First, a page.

Aunty Donna - Comedy Review
When: 26 March – 19 April
Performed by: Mark Bonanno, Broden Kelly, and Zachary Ruane
Aunty Donna is a comedy trio (they used to be a foursome) who have developed a devoted YouTube following, and are bringing us their comedy stylings live at the Australian Centre For Moving Images (ACMI) this year. These guys are funny and professional, and bring a performance that is rehearsed, well paced, and structured with a sophistication we rarely see in sketch comedy.
Given that they have such a strong YouTube presence, and having read some reviews from their Adelaide season last month, I was surprised that they had no video content in the show. It has become such a standard in the world of comedy - especially sketch comedy - and with the show being at ACMI, and given their platform, I had a moment of cognitive dissonance as I sat down. I have to say, though, that these guys don’t need that particular gimmick or prop. They do everything live that they do on the internet, and I think they do it better!
The show takes a long time to start, but when it does, the pace is amazing and the energy just blows the roof off. The overlying conceit of the work is about a competing trio called the Bubblebath Boys who are trying to hunt down and kill Aunty Donna so they can take over as comedy kings. The audience is encouraged to clap and click and stomp along with them which had us all interacting right from the beginning.
The Bubblebath boys disappear (for now) and Aunty Donna come on stage with an opening song and dance number about everyone being welcome. The music is club music and the sound system is pumping so the adrenaline is lifted right from the start. The guys put every ounce of energy into their moves and the choreography is synchronised perfectly which is important for the comic timing.
The Aunty Donna guys each have distinctive personas which work as foils to each other. Ruane is the naïve psychotic, Bonanno is the screaming wannabe nudist, and Kelly is the straight man.
This show was a little more age friendly than their YouTube material, with less swearing and a few less cock jokes than usual. This tells me they understand their audiences as well as they understand their material. The show has a slightly broader appeal and based on the audience and their reactions on the night I went, they do not disappoint their loyal fans with this slightly muted show either.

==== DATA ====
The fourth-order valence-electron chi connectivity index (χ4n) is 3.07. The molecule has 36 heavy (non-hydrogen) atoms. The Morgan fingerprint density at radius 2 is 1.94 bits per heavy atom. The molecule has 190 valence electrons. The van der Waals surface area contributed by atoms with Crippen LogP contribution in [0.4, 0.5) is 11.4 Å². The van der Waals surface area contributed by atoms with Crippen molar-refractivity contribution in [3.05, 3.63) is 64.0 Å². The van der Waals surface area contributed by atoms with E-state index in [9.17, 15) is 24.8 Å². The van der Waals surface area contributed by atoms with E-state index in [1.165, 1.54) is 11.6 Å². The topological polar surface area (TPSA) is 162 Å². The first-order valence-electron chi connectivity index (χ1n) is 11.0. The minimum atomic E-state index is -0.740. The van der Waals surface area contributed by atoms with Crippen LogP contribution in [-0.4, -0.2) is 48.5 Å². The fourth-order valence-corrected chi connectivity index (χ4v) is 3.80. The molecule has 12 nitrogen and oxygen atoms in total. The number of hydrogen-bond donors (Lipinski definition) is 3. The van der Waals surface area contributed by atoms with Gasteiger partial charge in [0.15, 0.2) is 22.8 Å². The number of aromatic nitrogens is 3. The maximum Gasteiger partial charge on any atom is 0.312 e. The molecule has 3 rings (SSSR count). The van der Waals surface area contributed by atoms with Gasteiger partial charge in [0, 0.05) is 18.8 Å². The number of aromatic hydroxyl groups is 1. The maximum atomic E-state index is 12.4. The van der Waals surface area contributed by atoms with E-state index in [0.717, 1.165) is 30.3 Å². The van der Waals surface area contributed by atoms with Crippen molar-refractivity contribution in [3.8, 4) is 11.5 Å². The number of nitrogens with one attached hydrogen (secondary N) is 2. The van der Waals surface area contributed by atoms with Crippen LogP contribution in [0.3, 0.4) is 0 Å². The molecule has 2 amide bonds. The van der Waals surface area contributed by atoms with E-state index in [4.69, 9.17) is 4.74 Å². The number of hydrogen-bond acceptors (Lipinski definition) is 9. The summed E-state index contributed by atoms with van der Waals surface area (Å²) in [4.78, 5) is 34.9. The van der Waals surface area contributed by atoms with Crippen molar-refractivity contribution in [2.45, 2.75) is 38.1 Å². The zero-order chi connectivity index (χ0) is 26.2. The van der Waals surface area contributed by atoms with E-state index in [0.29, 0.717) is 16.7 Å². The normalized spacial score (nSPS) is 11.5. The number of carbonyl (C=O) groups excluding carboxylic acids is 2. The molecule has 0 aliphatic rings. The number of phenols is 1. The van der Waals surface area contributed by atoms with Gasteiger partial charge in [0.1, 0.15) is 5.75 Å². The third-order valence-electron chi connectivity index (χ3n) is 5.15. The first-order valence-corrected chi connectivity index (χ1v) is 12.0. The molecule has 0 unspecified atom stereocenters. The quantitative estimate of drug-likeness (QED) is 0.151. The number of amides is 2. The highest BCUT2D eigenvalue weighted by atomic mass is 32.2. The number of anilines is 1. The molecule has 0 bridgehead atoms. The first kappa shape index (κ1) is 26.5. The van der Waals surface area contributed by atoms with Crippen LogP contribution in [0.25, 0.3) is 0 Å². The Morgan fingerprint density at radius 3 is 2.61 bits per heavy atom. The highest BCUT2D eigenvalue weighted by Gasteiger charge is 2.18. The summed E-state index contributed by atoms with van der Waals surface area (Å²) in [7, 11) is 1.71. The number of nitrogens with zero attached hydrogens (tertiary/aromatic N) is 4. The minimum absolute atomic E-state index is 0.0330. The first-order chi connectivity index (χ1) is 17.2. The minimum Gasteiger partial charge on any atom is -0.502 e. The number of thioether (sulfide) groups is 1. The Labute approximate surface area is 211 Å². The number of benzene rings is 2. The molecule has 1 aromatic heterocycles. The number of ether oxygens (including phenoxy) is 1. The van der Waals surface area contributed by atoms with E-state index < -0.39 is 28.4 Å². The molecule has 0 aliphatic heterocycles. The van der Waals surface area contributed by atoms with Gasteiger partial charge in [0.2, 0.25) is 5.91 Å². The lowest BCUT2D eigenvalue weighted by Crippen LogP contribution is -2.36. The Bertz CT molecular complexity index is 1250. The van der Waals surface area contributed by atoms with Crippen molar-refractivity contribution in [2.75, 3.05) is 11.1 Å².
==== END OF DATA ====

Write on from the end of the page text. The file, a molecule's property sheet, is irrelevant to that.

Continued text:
The sketches include a parody of Family Feud and Little Red Riding Hood. Apart from sketches though, their humour includes wordplay, observation, and mime. The observational humour was possibly some of the funniest, including ‘the man who didn’t know there was a line’ and ‘the man who shat in his pants and didn’t want anyone to know’.
As the show continued I was especially impressed with how the sketches and puns and ideas were interwoven. A lot of sketch comedy is linear, with one sketch moving to the next and to the next. Aunty Donna have created a complex web where things cross over and ideas jump around, and yet it is never confusing. What it does do is keep the pace tight. These guys were working hard which was evidenced by the sweat pouring down their faces.
The pace does flag in the middle when Bonanno plays a ‘culturally inappropriate’ impersonation of an old, Italian man. The sketch goes on too long, and generally speaking, I found Bonanno’s constant screaming a bit annoying towards the end. That is just personal taste though.
A genius moment in the show was the 40 second interval. Knowing that this didn’t give the audience any time to leave, they ran around providing us all with water, fresh air, and toilet facilities in our seats. I felt a bit sorry for the people who accepted the offers before they knew what was coming whilst at the same time I was laughing my head off.
I can’t tell you how the battle between the Bubblebath Boys and Aunty Donna ends, but there is a wonderful battle scene which kept me on the edge of my seat! Aunty Donna is just really great fun. It is high in energy and full of laughs. Put it on your list. These guys are here to stay.